So women being taught to be small, not take up space, and god forbid show how brilliant they truly are has a wide and damaging impact. "This hurts them because they have been conditioned to prioritize relationships and appear non-threatening over and above showcasing just how capable they are," says Dr. Romanoff.

What’s the difference between self-esteem and confidence?

These two phrases, and the challenges they bring certainly have commonalities, but there is a difference between the two issues.

According to the University of Queensland (opens in new tab), "Self-esteem refers to whether you appreciate and value yourself. Your self-esteem develops and changes as a result of your life experiences and interactions with other people. Self-confidence is your belief in yourself and your abilities."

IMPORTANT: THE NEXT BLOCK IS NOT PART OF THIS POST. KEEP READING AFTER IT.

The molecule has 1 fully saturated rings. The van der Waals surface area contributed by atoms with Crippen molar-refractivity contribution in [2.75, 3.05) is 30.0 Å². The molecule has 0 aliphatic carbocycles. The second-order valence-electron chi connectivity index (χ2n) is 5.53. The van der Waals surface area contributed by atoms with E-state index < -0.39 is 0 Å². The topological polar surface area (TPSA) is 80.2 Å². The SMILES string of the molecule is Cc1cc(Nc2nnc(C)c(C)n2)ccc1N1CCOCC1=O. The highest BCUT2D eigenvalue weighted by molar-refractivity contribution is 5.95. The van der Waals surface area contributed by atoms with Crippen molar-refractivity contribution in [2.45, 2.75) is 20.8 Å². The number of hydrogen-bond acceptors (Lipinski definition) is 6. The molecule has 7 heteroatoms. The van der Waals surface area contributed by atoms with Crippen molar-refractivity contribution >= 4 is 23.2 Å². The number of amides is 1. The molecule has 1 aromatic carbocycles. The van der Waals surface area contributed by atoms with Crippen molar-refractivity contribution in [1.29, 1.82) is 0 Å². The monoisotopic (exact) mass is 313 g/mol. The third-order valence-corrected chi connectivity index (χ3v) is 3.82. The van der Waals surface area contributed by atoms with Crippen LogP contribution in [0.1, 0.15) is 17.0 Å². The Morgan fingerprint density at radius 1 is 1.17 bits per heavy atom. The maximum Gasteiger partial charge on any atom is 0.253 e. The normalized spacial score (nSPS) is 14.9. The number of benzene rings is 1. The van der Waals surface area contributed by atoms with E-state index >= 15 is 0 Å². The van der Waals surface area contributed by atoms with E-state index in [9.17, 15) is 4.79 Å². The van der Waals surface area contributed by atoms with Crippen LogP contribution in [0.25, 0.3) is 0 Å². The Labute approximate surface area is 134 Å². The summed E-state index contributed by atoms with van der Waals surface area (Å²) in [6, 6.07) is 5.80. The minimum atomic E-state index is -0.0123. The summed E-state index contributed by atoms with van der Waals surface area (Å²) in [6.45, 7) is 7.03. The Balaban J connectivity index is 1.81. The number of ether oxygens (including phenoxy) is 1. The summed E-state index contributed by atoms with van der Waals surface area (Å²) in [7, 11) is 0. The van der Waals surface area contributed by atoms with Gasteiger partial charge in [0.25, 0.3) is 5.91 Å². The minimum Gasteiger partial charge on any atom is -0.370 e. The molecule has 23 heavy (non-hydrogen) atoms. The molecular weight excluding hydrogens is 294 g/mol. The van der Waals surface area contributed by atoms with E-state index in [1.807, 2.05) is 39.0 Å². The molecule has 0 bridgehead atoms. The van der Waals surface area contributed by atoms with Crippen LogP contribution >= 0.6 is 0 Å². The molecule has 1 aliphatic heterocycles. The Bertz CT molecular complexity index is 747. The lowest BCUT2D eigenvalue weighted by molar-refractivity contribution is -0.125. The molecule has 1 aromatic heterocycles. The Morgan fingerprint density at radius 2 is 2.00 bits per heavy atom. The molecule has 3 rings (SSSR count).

There's no doubt that one can feed into the other, but that works for tackling them as well—in that learning to increase one can have a positive influence on the other too.

Aoife Hanna
Junior News Editor

Aoife is Junior News Editor at woman&home.

She's an Irish journalist and writer with a background in creative writing, comedy, and TV production.

Formerly Aoife was a contributing writer at Bustle and her words can be found in the Metro, Huffpost, Delicious, Imperica, EVOKE and her poetry features in the Queer Life, Queer Love anthology.

Outside of work you might bump into her at a garden center, charity shop, yoga studio, lifting heavy weights, or (most likely) supping/eating some sort of delicious drink/meal.